Therefore, I hope that this Government, or the next Government, will not set their face against negotiations with Argentina but instead ask how we can proceed to negotiate. My solution—it is not an easy one—hovers around a lease-back arrangement. There could be joint titular sovereignty for Argentina for a long period, subject to negotiation. We would argue for 99 years, they would argue for five years and perhaps we could settle on 40 years. I am not putting that forward as a solid proposal but that is the sort of proposal that could be contemplated in the future.

I congratulate the hon. Member for Bexleyheath (Mr. Townsend) on his speech. I hope that the words of those who argue as we do are not misinterpreted. They are meant to be in the best interests of the Falkland islanders, who cannot gain from having their security protected by thousands of soldiers. A defence policy is more than the counting of soldiers and warheads. It is a combination of foreign and defence policy — what one might call a national security policy. Wise diplomacy can ensure that the security of the islands is guaranteed without recourse to the Army, the Air Force or the Navy, which ought to be elsewhere.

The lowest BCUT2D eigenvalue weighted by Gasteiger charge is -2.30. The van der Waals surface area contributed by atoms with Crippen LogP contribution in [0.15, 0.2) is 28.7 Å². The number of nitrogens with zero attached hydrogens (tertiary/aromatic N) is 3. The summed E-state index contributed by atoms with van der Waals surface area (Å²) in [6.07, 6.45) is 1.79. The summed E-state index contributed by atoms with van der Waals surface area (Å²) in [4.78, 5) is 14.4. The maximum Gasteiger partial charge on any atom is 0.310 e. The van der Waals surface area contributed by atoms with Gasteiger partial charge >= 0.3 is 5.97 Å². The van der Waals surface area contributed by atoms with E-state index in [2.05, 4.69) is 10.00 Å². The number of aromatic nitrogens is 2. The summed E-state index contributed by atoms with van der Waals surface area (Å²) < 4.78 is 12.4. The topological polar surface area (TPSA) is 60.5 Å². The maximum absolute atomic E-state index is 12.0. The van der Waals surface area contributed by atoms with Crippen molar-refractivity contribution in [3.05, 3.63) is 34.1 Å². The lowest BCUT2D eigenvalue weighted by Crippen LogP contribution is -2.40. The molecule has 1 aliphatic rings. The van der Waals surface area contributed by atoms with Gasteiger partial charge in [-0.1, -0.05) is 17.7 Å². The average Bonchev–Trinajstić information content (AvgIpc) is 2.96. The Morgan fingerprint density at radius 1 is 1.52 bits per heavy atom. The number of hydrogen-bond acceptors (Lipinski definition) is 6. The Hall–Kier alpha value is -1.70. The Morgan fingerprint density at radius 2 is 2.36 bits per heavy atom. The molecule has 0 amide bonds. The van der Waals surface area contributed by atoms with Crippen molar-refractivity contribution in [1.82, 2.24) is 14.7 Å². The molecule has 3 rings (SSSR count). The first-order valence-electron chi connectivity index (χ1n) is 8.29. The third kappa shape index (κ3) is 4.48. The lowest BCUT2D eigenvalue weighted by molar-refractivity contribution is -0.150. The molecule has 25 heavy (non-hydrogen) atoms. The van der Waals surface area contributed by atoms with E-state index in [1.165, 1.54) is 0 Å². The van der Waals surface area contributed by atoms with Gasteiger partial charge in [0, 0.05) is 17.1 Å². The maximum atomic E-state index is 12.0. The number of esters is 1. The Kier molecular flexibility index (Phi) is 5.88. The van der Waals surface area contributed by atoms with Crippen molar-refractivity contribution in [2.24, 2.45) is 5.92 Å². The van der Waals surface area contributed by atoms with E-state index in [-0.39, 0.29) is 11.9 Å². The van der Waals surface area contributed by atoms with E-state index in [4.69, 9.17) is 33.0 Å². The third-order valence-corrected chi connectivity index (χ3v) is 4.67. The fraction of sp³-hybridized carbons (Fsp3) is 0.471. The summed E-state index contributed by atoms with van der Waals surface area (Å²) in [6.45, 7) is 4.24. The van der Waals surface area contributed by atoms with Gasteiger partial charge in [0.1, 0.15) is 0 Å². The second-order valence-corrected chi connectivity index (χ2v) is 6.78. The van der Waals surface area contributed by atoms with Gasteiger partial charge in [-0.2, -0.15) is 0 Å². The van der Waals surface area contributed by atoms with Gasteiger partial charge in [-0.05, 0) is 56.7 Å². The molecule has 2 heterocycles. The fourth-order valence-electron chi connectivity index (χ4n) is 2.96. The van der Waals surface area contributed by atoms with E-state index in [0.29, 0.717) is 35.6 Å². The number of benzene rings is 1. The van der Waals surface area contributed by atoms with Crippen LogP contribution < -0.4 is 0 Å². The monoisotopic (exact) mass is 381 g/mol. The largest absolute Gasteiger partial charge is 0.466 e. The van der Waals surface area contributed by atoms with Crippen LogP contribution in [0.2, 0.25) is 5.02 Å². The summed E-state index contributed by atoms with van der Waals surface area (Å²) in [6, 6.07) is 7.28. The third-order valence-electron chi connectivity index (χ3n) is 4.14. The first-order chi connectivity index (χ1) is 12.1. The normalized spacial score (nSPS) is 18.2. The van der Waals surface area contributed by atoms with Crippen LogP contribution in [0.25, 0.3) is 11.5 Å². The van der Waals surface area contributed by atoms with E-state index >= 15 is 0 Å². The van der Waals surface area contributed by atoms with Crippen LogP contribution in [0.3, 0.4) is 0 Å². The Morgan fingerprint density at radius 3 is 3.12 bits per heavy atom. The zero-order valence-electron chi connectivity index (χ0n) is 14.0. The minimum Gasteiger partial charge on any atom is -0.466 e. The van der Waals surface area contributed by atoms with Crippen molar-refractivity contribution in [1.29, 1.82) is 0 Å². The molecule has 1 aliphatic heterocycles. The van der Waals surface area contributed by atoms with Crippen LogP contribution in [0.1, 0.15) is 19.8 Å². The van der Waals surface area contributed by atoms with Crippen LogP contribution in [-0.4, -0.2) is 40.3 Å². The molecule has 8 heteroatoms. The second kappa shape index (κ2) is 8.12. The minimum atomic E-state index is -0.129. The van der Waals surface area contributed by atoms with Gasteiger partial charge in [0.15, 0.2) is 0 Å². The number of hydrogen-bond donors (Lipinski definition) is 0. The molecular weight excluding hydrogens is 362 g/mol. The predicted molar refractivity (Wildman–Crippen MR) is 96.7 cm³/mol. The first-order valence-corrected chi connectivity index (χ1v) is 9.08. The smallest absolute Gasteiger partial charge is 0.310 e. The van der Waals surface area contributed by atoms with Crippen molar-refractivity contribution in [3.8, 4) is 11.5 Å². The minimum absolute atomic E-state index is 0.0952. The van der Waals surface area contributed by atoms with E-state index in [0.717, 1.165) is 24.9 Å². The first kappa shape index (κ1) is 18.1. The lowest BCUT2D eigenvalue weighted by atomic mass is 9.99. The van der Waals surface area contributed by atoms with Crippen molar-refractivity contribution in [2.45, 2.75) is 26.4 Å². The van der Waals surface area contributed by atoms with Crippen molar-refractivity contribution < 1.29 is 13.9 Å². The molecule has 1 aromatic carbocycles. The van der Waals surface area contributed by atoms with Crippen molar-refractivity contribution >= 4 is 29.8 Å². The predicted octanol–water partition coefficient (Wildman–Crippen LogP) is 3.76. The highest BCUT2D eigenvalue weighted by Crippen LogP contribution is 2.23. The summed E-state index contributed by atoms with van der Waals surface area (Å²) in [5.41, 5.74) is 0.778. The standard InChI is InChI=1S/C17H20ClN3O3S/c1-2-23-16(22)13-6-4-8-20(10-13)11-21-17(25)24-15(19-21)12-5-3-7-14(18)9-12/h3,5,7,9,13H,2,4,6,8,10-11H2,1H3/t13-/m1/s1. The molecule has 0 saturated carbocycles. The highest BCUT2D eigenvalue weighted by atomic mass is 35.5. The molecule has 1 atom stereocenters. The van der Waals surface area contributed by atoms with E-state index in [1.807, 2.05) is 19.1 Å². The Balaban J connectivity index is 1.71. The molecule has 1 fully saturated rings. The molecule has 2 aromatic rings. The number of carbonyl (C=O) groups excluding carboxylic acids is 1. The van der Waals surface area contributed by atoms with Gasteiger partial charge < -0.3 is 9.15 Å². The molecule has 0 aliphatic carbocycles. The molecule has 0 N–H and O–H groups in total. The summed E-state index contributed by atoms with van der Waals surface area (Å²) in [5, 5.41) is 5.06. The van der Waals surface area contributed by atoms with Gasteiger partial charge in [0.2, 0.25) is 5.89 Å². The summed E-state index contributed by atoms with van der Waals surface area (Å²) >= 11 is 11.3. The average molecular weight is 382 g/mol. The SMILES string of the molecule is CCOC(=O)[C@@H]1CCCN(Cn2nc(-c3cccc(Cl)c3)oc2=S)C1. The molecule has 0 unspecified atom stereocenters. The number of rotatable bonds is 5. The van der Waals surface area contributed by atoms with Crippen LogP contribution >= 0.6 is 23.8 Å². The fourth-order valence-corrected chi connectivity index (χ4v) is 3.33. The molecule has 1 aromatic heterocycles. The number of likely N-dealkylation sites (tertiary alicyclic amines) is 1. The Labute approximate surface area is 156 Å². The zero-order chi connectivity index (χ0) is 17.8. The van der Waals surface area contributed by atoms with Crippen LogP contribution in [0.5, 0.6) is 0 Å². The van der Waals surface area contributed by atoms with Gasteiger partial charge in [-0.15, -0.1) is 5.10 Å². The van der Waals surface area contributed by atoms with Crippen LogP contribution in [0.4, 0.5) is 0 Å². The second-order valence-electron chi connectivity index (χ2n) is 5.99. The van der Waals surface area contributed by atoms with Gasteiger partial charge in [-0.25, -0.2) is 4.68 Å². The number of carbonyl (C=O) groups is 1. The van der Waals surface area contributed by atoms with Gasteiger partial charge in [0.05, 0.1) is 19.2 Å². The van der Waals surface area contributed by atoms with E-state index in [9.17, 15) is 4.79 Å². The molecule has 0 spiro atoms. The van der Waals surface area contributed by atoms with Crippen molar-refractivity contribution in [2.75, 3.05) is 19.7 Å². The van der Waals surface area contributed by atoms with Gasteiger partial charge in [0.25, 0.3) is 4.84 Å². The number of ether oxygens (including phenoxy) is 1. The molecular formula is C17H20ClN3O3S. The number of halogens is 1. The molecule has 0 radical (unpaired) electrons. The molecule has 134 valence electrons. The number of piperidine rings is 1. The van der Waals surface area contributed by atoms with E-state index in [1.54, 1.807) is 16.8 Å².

Diplomatic skills remain, on both sides, and I am sure that at some time in the future the window of opportunity will appear. When it does, I hope that we have the courage and intelligence to capitalise upon it and create genuine security in the Falkland Islands and south Atlantic.

War is a disaster for all concerned. I do not want British forces to be involved in another war in the south Atlantic, because that might result in far more than 260 casualties.

1.5 pm

Mr. Robert Rhodes James (Cambridge)

The House should be grateful to my hon. Friend the Member for Bexleyheath (Mr. Townsend) for choosing this vital subject.